Porsche 911 GT3 Won't Get Turbo And Hybrid Options

Porsche 911 GT3 Won't Get Turbo And Hybrid Options

The new Porsche 911 GT3 RS won’t be getting hybrid powertrain options anytime soon.

Ever since its introduction in 1999, the 911 GT3 has always been one thing: the best racing-spec version of the 911 possible. It also has only ever been powered by one thing: a flat-six, naturally aspirated engine.

But the times, they are a changin’, as the song says. In an era where supercars are all getting twin turbochargers or electrified drivetrains, the noble GT3 stands out as being one of the few stalwarts to retain a naturally aspirated power source that has no additional bells or whistles.

And speaking to Autoblog, Porsche’s head of GT Division Andreas Preuninger said that is not likely to change anytime soon.

Preuninger revealed that the average GT3 buyer has historically been in their mid-50s and grew up in a time where hybrid engines didn’t exist and turbochargers were something found on American muscle cars. Their primary customer wants a flat-six, naturally aspirated engine, and thus Porsche provides them with exactly what they want.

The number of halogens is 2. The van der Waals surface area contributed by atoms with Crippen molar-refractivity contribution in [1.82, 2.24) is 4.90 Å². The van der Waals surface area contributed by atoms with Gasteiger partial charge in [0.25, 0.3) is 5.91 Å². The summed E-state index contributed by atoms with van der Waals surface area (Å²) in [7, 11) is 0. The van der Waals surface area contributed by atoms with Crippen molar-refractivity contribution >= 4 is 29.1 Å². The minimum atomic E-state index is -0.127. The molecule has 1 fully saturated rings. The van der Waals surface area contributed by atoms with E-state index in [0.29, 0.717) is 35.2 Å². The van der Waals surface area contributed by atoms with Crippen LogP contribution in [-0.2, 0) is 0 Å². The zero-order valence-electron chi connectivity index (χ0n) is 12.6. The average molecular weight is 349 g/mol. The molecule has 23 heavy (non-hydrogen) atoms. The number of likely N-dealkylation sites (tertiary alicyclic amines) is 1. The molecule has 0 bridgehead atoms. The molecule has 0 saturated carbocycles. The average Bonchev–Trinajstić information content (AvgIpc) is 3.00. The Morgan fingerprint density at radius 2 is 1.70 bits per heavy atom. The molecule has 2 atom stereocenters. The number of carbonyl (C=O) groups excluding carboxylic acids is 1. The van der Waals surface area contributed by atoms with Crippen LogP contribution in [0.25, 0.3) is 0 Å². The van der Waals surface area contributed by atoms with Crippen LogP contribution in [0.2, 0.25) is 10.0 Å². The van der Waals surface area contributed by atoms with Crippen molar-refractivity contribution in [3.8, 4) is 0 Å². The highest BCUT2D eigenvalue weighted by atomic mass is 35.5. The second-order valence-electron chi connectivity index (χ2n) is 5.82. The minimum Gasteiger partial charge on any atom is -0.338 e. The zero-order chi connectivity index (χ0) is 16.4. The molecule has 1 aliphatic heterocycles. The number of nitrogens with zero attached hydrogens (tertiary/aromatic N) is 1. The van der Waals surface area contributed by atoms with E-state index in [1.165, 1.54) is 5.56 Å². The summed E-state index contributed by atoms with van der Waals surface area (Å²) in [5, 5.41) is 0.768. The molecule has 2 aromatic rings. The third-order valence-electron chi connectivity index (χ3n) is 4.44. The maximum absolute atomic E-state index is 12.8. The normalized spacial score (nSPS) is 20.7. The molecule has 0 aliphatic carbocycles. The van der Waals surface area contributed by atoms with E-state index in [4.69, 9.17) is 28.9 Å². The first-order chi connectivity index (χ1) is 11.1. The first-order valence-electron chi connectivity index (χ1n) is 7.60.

via autoevolution

Preuninger didn’t completely rule out some form of hybridization or at least an itty-bitty turbo for future models of the GT3--especially as European emissions laws become ever more restrictive on what an engine can throw into the atmosphere. But until Porsche’s customers change, what the GT3 is, and has historically been, won’t be changing.

Revealed at the Geneva Motor Show last month, the new Porsche 911 GT3 RS is a car ready for the racetrack. Equipped with the GT3’s iconic flat-six, but now with 520 hp, it’s the most powerful GT3 ever built.

It also recently received a carbon fiber makeover. The Weissach package was revealed at the New York Auto Show, which shaves over 40 lbs from the original car’s total weight through the extensive use of carbon fiber on the body and swapping the original aluminum wheels for forged magnesium.

The carbon fiber bodywork and new wheels combined add an additional $31,000 to a car that starts at $188,550. But for the best 911 GT3 that money can buy, Porsche’s clientele will spare no expense.


Venon F5
Hennessey Vows To Beat 300+ MPH Bugatti Chiron With Upcoming Hypercar

More in The Fast Lane